The combination of ancient Byzantine chant and iconography reminded me of how I must've won "Most Likely to Have an Excused Absence for Religious Purpose" back in high school. Having attended every Holy Week Service my senior year, me discovering Orthodoxy was like Jasper from the Simpsons discovering moon pies... "What a time to be alive." I mean, the hours dwindled by even slower than French Mass (because it actually was hours long), but considering it's technically three services, it's not that bad. On top of this (literally), I wound up feeling like Zacchaeus the tax collector after my church buddy found us seats up in the balcony, and what a view it was... from the balcony, I mean. Not just her. Quite possibly the greatest miracle of all happened walking back to the metro. I was happy to confide that this prodigal son had finally found his way back home (annually, at least).


Pascha at La Cathédrale Grecque Saint-Étienne in Paris, 2017. Image credit: Henry Hardwick.

Of course, I was unable to wake up for the 7 o'clock "Sunrise Service" at the American Church. Finding myself in the footsteps of Saint Peter this Holy Week, it was like Jesus said: "The Spirit is willing but the flesh is weak." Still, the good old 1:30 pm Contemporary Service was different (and longer) than usual, but it was beautiful as always. Seeing old friends and making new acquaintances (an Easter tradition in-and-of itself), it soon became a regular Sunday with coffee hour and a trip off to the boat like always (Rosa Bonheur).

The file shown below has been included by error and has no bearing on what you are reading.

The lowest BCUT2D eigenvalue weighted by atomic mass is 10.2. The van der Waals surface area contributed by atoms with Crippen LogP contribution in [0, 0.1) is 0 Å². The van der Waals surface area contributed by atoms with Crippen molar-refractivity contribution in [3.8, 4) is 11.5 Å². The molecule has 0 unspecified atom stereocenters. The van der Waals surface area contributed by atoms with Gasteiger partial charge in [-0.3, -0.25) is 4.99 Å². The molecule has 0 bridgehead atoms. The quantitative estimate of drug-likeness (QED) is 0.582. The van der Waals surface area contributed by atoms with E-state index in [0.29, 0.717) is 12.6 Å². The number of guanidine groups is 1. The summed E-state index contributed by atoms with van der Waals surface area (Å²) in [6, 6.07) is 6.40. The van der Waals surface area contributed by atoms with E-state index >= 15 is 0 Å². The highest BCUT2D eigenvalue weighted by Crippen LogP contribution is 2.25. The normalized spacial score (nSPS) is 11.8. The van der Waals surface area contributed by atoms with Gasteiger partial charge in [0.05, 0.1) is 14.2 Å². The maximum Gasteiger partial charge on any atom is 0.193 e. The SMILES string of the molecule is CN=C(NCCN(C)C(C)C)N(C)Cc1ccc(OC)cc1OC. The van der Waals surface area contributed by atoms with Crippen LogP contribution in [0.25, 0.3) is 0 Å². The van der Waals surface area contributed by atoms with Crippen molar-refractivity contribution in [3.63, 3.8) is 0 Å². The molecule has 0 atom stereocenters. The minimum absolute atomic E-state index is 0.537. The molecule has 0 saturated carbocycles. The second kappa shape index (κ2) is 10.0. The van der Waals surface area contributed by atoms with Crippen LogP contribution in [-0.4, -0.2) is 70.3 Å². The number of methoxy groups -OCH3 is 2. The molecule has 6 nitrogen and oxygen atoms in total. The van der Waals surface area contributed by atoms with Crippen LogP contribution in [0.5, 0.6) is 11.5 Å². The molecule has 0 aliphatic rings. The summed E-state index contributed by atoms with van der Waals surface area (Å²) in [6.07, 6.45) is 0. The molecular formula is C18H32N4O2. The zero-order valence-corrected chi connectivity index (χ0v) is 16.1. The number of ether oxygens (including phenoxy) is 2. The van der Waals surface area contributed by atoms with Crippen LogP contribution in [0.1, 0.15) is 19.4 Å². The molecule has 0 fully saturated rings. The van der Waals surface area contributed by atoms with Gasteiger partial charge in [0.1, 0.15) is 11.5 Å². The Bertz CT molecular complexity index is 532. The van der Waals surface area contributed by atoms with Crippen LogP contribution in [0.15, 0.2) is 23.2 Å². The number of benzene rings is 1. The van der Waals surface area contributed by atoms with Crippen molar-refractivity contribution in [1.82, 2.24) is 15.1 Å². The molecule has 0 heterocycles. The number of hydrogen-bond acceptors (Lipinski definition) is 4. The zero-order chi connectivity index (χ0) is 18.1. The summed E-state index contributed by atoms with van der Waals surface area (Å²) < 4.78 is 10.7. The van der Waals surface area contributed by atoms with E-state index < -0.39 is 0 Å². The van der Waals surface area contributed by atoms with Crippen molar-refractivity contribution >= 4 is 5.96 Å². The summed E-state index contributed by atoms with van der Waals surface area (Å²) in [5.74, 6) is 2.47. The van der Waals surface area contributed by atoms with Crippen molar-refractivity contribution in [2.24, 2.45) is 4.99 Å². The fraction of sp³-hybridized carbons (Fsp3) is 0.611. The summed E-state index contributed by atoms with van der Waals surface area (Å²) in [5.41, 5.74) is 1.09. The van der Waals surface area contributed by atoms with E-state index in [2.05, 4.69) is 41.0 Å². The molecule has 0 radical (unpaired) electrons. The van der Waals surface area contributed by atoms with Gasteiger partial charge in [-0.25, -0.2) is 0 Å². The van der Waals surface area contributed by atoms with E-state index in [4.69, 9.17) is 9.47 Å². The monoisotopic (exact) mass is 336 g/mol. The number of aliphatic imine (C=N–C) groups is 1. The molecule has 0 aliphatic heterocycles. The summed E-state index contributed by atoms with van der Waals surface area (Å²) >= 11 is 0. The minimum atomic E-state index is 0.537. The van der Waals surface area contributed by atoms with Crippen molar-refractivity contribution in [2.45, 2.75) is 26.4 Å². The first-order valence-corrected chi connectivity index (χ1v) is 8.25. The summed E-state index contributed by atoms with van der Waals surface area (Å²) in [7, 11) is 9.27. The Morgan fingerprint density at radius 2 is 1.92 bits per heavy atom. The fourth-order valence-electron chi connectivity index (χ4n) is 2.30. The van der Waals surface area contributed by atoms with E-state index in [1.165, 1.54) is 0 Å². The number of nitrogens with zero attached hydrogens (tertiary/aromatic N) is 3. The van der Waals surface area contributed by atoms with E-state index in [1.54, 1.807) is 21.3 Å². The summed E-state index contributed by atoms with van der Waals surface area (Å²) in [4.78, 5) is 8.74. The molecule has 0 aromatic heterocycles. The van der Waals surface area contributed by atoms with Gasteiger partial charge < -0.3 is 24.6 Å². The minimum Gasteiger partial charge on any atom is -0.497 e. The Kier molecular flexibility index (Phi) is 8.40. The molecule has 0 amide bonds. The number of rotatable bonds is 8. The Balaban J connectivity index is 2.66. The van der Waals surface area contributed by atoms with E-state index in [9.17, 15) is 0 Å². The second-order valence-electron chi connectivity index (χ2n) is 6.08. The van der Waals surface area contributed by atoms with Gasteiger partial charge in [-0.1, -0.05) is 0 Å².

Leaving around 6 pm, the five remaining from the American Church headed over to a Korean service at L'Eglise de Bilettes, lured with the promise of Korean food. Figuring it would be a nice way to spend Easter away from home, I took up the offer heartily. To be truthful, I saw many new things there: the church, the food, the audio guide, the speaking in tongues...

The two-hour service surprised me too, beaten in length only by the grandest of Divine Liturgies. Still, the singing was beautiful, the hand gesture enjoyable, and the welcome song... Welcoming. With no clue as to what was being said during the sermon (or the entirety for that matter), a Chinese friend of mine (yes, everybody's good at languages but me) translated what was being said, making sense of the twelve Bible verses that I had to look up on the Bible Apps. Despite being Easter, there was no communion. And besides no communion, the structure of the service was rather odd in its set-up. Despite all of this, the experience was certainly worth experiencing, and as compensation, we gathered around a table and we're given a plate of food and fruit to share in.

If you ask me, that's what Easter is all about. Whether you're a traditionalist Catholic, a devout Orthodox, or a non-denominational Protestant (or all three at one time or another), you'll find that church never changes. Fellowship. Hope. Joy.

In the wake of all that's happening in the world, it's something that we can take comfort in. Psalm 23 teaches us that "The Lord is my shepherd." And Fred Astaire teaches us that "No, no, they can't take that away from me."

So if you see me between now and May 25 (Ascension), be prepared to be greeted with a jovial Χριστὸς ἀνέστη! For Ἀληθῶς ἀνέστη!